RJM International’s HPC system consists of Dell PowerEdge servers along with Mellanox’s EDR InfiniBand. The solution leverages ANSYS Fluent and ANSYS HPC applications and OCF’s HPC management software stack, which includes management, monitoring and reporting tools.
“RJM International plays a key role in improving efficiency, delivering a low-carbon economy and reducing pollution,” said Russell Slack, Managing Director of OCF. “Its commitment to HPC technology puts it at the forefront of the energy sector and enables it to vastly improve the capacity and complexity of CFD simulations for new projects.”
Support a circular economy
A recent Durability times article noted that “sustainable technology can help identify areas for improvement, including where companies can cut back on unnecessary waste.” A leading maker of HPC devices, storage and servers reduces or eliminates waste by adopting a circular design tactic.
Dell engineers consider sustainability at every stage of a product’s lifecycle with the goal of achieving zero waste by ensuring that every part of its products can be reused or recycled. For example, more than 90% of a typical Dell laptop is recyclable, and the company uses £27 million of sustainable materials in its products.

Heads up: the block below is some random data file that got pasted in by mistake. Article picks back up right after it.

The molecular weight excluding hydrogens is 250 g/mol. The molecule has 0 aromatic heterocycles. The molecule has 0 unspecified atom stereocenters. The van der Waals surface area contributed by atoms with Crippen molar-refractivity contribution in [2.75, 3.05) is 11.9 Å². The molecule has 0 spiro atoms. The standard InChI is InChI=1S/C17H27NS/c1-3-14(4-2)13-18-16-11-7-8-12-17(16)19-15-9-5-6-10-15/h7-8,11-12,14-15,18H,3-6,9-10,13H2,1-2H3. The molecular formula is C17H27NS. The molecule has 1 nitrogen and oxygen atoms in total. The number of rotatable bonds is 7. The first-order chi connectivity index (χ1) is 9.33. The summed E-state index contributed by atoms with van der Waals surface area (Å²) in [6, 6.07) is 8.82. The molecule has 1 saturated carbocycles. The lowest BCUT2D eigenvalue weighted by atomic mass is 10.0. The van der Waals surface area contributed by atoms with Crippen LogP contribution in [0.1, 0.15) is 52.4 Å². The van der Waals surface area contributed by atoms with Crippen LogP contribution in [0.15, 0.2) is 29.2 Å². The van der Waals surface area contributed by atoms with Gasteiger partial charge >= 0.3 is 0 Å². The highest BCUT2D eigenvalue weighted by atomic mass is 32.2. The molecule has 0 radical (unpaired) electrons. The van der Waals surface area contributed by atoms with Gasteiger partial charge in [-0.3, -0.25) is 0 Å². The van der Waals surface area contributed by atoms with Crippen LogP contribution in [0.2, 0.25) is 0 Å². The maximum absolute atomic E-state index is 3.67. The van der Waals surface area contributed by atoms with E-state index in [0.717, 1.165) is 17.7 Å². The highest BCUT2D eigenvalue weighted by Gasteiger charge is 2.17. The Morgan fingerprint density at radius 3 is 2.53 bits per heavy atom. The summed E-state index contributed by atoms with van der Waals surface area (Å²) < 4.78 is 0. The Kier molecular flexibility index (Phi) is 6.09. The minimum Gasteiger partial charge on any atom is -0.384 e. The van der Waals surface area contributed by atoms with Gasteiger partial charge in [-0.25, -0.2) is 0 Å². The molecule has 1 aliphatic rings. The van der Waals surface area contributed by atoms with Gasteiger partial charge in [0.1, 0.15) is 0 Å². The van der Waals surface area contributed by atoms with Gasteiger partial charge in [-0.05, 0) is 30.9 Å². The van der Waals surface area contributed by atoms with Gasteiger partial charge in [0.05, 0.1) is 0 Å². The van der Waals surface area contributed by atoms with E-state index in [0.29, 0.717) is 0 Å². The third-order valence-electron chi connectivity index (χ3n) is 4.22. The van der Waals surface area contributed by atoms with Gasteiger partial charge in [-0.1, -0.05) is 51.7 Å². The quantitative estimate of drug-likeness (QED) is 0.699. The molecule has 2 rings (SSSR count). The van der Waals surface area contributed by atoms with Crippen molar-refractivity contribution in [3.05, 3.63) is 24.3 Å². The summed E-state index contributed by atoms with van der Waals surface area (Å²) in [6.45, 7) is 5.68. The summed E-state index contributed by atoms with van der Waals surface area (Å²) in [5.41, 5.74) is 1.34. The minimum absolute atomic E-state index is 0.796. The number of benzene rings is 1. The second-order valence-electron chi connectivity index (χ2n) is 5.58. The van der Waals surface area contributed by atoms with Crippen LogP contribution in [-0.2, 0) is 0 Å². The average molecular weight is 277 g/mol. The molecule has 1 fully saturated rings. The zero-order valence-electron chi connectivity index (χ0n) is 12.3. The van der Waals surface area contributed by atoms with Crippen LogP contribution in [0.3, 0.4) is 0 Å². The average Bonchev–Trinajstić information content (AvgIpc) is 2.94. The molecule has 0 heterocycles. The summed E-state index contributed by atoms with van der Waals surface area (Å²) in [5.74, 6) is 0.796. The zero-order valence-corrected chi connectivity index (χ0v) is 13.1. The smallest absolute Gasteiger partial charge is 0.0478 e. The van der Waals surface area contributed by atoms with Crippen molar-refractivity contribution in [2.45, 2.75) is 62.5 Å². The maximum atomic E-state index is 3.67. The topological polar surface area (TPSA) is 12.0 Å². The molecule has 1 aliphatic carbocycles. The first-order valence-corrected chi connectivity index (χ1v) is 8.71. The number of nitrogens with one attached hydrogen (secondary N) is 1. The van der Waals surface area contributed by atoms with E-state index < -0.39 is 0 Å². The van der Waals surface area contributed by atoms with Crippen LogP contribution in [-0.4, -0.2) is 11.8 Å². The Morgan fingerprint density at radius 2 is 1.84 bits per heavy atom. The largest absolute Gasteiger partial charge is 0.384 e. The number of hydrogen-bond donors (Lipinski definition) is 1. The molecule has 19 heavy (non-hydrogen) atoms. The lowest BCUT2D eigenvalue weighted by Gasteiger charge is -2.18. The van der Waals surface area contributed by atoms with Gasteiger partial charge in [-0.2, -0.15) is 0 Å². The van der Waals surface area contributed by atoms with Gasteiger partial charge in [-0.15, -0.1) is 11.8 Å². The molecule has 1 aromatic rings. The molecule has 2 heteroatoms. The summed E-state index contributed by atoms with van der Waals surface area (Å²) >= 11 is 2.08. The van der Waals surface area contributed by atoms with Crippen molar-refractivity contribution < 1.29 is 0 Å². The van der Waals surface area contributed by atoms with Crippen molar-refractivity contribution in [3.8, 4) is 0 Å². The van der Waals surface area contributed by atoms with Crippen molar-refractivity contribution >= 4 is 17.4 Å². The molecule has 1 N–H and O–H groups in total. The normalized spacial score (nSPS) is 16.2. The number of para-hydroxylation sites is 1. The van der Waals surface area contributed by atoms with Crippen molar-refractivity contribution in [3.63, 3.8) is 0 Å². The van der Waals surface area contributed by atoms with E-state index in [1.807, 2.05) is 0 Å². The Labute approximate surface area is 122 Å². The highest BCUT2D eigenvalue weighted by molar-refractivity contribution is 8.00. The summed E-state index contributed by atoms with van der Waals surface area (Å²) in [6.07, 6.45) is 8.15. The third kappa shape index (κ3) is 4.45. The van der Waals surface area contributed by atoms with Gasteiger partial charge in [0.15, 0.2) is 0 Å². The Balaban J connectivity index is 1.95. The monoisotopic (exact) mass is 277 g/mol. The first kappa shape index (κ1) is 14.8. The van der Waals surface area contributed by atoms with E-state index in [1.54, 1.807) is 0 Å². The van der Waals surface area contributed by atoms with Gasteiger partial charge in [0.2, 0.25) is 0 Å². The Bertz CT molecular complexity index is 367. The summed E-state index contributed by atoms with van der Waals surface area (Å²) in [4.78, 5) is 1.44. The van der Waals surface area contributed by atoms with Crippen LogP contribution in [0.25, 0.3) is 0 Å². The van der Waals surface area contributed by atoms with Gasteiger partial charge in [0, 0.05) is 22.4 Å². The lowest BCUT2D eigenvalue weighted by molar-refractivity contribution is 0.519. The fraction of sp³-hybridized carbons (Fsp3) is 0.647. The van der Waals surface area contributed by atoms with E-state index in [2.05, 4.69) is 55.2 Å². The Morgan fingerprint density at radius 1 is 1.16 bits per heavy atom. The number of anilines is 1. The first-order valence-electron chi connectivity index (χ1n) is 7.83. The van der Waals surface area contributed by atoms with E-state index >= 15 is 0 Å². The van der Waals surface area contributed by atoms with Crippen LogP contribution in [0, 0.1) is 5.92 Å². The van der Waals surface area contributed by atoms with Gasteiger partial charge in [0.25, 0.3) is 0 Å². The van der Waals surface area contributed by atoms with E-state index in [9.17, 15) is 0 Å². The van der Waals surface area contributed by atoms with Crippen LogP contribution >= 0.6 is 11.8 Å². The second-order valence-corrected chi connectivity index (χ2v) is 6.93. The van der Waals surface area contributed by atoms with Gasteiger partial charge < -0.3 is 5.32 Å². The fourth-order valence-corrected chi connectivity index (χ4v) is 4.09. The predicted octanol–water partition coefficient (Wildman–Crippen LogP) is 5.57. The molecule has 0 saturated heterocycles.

When products reach the end of their useful life, the company makes recycling easy for its customers with simple, worldwide take-back options. Some materials go back to the beginning of the manufacturing process, while others are sold to other companies for use in their products.
In addition to products, sustainable business models and technologies such as cloud computing, virtualization and Internet of Things (IoT) solutions can help reduce the physical nature of value creation.
When it comes to enabling the circular economy within an organization and taking other sustainability measures to bridge the gap between ambition and impact, John Pflueger, chief environmental strategist at Dell Technologies, offers this advice: “You are already part of it. whether you know it or not. So understand. Be aware of it. Make the decisions that suit you and make the decisions that suit your business, but make them consciously. Know what your connection is and what you want that connection to be later on.”